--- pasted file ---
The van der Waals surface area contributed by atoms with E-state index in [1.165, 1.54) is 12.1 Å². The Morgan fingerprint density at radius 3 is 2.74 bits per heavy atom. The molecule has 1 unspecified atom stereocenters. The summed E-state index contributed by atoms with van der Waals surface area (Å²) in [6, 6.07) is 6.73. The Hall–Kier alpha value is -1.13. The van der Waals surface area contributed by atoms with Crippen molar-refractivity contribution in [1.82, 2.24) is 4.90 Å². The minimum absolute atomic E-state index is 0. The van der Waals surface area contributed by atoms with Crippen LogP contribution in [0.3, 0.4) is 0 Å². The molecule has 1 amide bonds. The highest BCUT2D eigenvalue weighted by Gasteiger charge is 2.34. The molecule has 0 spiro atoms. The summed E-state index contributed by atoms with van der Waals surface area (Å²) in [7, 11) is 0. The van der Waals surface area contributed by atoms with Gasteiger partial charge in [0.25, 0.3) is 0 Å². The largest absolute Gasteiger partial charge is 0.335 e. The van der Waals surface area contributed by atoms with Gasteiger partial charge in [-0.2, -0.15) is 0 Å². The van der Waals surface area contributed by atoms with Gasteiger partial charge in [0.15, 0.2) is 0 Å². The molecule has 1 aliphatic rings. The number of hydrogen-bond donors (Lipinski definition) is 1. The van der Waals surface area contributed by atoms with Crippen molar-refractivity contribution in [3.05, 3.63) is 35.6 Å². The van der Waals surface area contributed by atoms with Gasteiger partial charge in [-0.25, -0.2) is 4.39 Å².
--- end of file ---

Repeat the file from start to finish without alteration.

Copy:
The van der Waals surface area contributed by atoms with E-state index in [1.165, 1.54) is 12.1 Å². The Morgan fingerprint density at radius 3 is 2.74 bits per heavy atom. The molecule has 1 unspecified atom stereocenters. The summed E-state index contributed by atoms with van der Waals surface area (Å²) in [6, 6.07) is 6.73. The Hall–Kier alpha value is -1.13. The van der Waals surface area contributed by atoms with Crippen molar-refractivity contribution in [1.82, 2.24) is 4.90 Å². The minimum absolute atomic E-state index is 0. The van der Waals surface area contributed by atoms with Crippen LogP contribution in [0.3, 0.4) is 0 Å². The molecule has 1 amide bonds. The highest BCUT2D eigenvalue weighted by Gasteiger charge is 2.34. The molecule has 0 spiro atoms. The summed E-state index contributed by atoms with van der Waals surface area (Å²) in [7, 11) is 0. The van der Waals surface area contributed by atoms with Gasteiger partial charge in [0.25, 0.3) is 0 Å². The largest absolute Gasteiger partial charge is 0.335 e. The van der Waals surface area contributed by atoms with Gasteiger partial charge in [-0.2, -0.15) is 0 Å². The van der Waals surface area contributed by atoms with Gasteiger partial charge in [0.15, 0.2) is 0 Å². The molecule has 1 aliphatic rings. The number of hydrogen-bond donors (Lipinski definition) is 1. The van der Waals surface area contributed by atoms with Crippen molar-refractivity contribution in [3.05, 3.63) is 35.6 Å². The van der Waals surface area contributed by atoms with Gasteiger partial charge in [-0.25, -0.2) is 4.39 Å².